Morrison contracted HIV during his boxing career from an opponent, or from illegal or legal injectable steroid use. For the Nevada State Athletic Commission to prove its case, the 1996 blood evidence Morrison had HIV was ruled valid, and this was the reason for denying him a license to box in 1996. Nevada argued in its court case Morrison was HIV positive in 1989 through paperwork evidence, literally only a few bouts into the start of his professional career. This was not proven by the blood evidence. If the claim is not subjected to further liability, it would have meant Morrison knew all along almost from the beginning he was HIV positive. No blood evidence before 1996 exists on record to support the validity of that claim, however. The court decision against the estate of Tommy Morrison states he fought professionally with HIV for seven years with full knowledge that he had the HIV virus.

The Statue of limitations ended Tricia Morrison’s case. Written and verbal statements Morrison had HIV as far back as 1989, almost 30 years ago, only make Morrison look that much worse in the eyes of boxing fans and boxing historians. Sure, blood and urine samples could be switched years ago when testing was not as vigilant. However, blood evidence support the 1996 HIV finding against Morrison, not the 1989 claim, it should be noted. Only the Statue of Limitations won NSAC and Quest Diagnostics its case, not blood evidence. If Tricia Morrison had presented blood evidence from Tommy Morrison to the contrary from a reliable source, it would have been fantastic. H It still would not have overturned the Statute of Limitations. Only if Morrison had questioned his diagnosis in the two to three year claim before filing would he have had a case, and he still would have had to present blood evidence to the contrary to prove his case. It should be noted not all blood testing is reliable, and standards of testing have certainly been improved since Morrison’s initial HIV positive diagnosis in February 1996 was declared.

Morrison won at least three times after declaring his comeback in 2007. Bloodwork was not directly required in the jurisdictions where Morrison fought (paperwork could have been provided).Two bouts were approved: John Castle in West Virginia in 2007; and Matt Wieshaar in Mexico in 2008. A third Morrison bout against Corey Williams in Wyoming, a modified Muay Thai for the Wyoming Heavyweight boxing title, took place in a state with no boxing commission and was unsanctioned, one of several unsanctioned bouts Morrison was known to have fought. Robert Brizel’s education on how a boxing career should not end is seen in the failure of the estate of Tommy Morrison’s frivolous lawsuit, a waste of time and money in the face of facts, most notably the time factor and the lack of prevailing evidence required to prevail in civil matters.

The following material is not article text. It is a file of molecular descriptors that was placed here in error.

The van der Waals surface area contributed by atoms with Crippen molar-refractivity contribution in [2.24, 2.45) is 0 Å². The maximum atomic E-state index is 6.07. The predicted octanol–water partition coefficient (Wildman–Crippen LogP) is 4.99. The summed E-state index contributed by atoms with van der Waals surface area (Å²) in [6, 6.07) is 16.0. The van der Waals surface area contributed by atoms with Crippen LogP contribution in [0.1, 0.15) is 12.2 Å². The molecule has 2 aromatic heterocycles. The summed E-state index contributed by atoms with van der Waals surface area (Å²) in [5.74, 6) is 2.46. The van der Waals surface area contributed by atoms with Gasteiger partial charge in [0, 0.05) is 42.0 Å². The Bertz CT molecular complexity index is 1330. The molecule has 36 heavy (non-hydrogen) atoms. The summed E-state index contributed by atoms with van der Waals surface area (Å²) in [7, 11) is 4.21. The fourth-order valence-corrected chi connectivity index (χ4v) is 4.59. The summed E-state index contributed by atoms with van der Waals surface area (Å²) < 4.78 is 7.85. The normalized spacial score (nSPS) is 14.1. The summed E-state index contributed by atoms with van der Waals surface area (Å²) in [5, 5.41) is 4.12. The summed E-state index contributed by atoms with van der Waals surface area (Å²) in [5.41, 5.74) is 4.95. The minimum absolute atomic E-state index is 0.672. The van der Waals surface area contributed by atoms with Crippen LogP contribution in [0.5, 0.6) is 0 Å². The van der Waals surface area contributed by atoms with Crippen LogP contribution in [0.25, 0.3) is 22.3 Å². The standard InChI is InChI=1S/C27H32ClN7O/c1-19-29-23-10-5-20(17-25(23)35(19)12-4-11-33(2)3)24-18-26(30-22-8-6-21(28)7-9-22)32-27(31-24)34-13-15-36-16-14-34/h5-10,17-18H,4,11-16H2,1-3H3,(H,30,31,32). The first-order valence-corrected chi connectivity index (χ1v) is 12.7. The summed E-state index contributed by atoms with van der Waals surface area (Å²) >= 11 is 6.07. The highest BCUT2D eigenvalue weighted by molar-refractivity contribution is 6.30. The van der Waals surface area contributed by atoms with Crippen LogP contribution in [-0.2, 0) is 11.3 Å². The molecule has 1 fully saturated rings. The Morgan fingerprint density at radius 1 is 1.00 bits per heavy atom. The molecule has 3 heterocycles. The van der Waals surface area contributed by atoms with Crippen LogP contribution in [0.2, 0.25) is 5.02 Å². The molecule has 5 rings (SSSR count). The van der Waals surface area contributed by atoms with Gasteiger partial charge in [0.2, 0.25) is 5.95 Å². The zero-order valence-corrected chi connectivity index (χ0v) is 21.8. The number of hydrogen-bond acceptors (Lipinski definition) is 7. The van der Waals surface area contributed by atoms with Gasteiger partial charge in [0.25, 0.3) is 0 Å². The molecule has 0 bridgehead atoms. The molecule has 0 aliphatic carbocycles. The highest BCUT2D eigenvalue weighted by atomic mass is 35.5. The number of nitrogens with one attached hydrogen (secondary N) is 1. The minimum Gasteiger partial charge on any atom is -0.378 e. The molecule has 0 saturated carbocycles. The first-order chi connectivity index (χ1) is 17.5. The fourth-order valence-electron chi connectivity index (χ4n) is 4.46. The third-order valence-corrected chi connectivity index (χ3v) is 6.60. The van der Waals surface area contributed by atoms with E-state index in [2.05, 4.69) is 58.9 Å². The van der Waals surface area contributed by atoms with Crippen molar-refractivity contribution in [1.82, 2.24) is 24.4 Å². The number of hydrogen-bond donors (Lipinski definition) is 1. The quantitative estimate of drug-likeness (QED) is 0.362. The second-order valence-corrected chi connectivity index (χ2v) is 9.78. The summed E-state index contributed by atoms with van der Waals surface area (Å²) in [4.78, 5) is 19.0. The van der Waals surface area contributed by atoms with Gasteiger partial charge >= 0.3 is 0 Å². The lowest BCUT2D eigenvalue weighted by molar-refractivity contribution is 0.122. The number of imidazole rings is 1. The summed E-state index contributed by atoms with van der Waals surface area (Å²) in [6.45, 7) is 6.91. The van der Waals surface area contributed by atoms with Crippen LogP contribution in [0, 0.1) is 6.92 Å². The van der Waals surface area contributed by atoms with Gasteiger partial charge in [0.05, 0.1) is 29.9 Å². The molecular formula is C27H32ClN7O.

Robert Brizel
Robert Brizel
A native of New York’s Catskill Mountains, long a haven to boxers in training, New York City educator and sports writer Robert Brizel holds five university degrees in the education field, and has been writing about boxing since 1975. Robert has been an internet only boxing writer and photographer since 2008, and previously wrote for Saddoboxing. An old school writer rare in that he writes and takes his own boxing photos simultaneously, he seeks out different angles to create original stories. Robert is a frequent sight reporting boxing events in Atlantic City Casinos and New York City. Now expanding his writing to add MMA. Married with a daughter. A sharp dresser, Robert’s electric personality brings class and to events he covers. The only active boxing writer today licensed as a boxing manager and corner man, Robert works the corner in New York and New Jersey on occasion, adding a unique perspective and dimension to his perceptions of the fight game today. Also a trained vocalist who performed on the Catskill hotel nightclub stage for a decade as a child